Students discuss SFU’s reopening plan for fall semester

There are mixed emotions as students face excitement to return and concerns for safety

PHOTO: Gudrun Wai-Gunnarsson / The Peak

Written by: Karissa Ketter, News Writer

Following the provincial government’s announcement of reopening measures, SFU released a reopening plan for the Fall 2021 semester. 

SFU anticipates 70–80% of courses will be taught on campus. Reopening protocols include enhanced cleaning practices and reimplementing student amenities and programs. 

The Peak reached out to various student unions for their thoughts on the return to in-person classes. 

“It feels like again and again, SFU fails disabled students,” said SFU Disability and Neurodiversity Alliance executive member Vivian Ly. 

Based on personal conversations with SFU students, Ly reported many feel SFU needs to better balance remote and in-person classes. Ly added those with priority access are also having trouble enrolling.

Course enrolment for the few remote fall courses gives priority access to the Centre for Accessible Learning (CAL) registrants. Ly said, “It’s certainly not enough. For one, not every disabled student is registered with CAL, often due to a myriad of ableist institutional barriers. There are disabled students who need priority access but cannot access that because of existing and enduring inequities and institutional barriers.

“While SFU is ‘moving forward’ with re-opening, we are leaving our most vulnerable behind.” 

SFU Students of Caribbean and African Ancestry (SOCA) president Balqees Jama noted SOCA shares the same concerns as the Access for All campaign. The campaign highlights accessibility and safety concerns regarding the reopening. It noted the pandemic has allowed for new norms to be established — particularly for disabled students — but returning to in-person status will “reinstate the same barriers to education numerous marginalized students faced prior to the pandemic.” 

SOCA noted concerns regarding financial challenges and travel restrictions for international students to return to campus. Jama said there is a “lack of equitable access to receiving the vaccine in Canada as well as our membership’s many countries.” She highlighted their membership is also experiencing “racial anxiety around returning to face daily anti-Black microaggressions and ongoing systemic racism.”

President of the Data Science Student Society (DSSS) Dustin Jorgensen questioned “how quarantine, vaccinations, and travel arrangements will work for international students.”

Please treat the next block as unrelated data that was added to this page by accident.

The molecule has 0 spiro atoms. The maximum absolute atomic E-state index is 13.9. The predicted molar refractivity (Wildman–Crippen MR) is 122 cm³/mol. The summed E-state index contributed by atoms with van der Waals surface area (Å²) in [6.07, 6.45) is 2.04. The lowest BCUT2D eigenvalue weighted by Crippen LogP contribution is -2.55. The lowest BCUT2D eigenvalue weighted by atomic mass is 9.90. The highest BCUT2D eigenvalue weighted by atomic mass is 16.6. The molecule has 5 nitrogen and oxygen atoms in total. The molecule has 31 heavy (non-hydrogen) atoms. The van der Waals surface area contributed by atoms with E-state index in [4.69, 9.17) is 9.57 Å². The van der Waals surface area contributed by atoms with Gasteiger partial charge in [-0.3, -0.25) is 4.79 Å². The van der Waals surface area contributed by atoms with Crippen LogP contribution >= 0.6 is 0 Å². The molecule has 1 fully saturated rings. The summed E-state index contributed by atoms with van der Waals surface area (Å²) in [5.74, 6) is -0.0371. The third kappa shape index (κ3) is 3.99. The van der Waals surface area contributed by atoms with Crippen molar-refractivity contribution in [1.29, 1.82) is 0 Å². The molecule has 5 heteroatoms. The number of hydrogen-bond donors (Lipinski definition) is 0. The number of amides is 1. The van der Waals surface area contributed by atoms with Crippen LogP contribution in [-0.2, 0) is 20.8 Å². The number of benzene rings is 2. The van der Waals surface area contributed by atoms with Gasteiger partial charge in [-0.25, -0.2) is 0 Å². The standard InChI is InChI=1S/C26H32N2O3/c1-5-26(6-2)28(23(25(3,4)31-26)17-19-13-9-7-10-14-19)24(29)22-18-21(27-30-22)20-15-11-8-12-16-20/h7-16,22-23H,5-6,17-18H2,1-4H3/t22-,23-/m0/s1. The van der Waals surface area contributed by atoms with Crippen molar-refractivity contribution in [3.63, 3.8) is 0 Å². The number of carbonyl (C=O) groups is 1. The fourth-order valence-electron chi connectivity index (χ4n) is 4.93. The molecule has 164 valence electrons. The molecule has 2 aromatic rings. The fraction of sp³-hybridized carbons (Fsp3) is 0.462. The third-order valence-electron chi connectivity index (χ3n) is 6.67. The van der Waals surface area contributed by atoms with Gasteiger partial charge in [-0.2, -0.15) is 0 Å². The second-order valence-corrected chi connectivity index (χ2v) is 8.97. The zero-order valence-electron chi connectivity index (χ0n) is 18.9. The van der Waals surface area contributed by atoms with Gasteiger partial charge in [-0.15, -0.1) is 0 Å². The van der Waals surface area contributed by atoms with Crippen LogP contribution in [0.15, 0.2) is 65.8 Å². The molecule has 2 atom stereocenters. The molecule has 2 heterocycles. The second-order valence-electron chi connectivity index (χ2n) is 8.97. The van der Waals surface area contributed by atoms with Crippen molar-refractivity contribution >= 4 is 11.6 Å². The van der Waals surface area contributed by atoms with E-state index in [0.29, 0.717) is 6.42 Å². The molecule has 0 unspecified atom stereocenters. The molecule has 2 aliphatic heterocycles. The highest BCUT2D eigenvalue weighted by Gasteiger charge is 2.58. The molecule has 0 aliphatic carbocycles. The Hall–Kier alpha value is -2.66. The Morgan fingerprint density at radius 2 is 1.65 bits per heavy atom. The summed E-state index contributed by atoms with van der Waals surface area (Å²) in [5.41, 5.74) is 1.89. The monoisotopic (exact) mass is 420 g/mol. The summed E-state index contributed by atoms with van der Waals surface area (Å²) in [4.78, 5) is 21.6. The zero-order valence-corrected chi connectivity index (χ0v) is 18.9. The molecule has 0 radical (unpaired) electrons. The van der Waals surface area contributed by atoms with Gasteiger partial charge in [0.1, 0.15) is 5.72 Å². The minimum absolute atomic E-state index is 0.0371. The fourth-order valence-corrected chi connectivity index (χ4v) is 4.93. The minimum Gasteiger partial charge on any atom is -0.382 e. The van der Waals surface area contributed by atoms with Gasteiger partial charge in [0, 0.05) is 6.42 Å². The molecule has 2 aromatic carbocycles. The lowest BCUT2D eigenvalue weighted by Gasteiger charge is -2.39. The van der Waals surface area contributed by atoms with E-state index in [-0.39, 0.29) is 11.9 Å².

Jorgensen noted concerns surrounding the dangers of the COVID-19 Delta variant emerging in Canada. “If BC experiences another wave of cases due to a variant, are we prepared to return to remote learning?”

Ly said, “Despite many of us wanting the pandemic to be over: it isn’t. Caring for our communities and our collective safety means that SFU should be recognizing this reality and not rushing into policy decisions and re-opening plans.

“Even when I’m fully vaccinated, I’m going to mask up to protect myself and others. I hope that other students, staff, and faculty will do the same.”

“The prospect of going back to classes in person is exciting,” Jorgensen acknowledged. “For many students they’ve completed an entire year of university without seeing the campus!”

In their statement to The Peak, the English Student Union (ESU) echoed this sentiment, saying they “are excited to be returning to on-campus classes and activities.” However, the ESU said their activities and events in the fall will use a hybrid model to accommodate students. “[We] also want to acknowledge the barriers faced by marginalized students in this plan. We are in support of the Access for All campaign.”

SFU announced plans to encourage professors to continue recording and uploading lectures, as well as not penalizing students for being absent. This is in effort to keep students away from campus if they are feeling ill. Ly noted how important it is that SFU is “re-thinking workload, absence policies, and participation policies, which are traditionally rooted in ableist and exclusionary frameworks.”

Ly suggested SFU have dedicated and widespread consultations with students regarding their concerns and then take action. 

“SFU is making all these decisions impacting students without doing broad consultations and without specifically consulting marginalized students such as disabled and neurodivergent students,” said Ly. 

“Our school should be doing more to protect immunocompromised and unvaccinated folks by retaining strong COVID-19 safety practices, not relaxing them [ . . . ] There is simply no safe space on SFU for [a] student that is unvaccinated because they are immunocompromised.”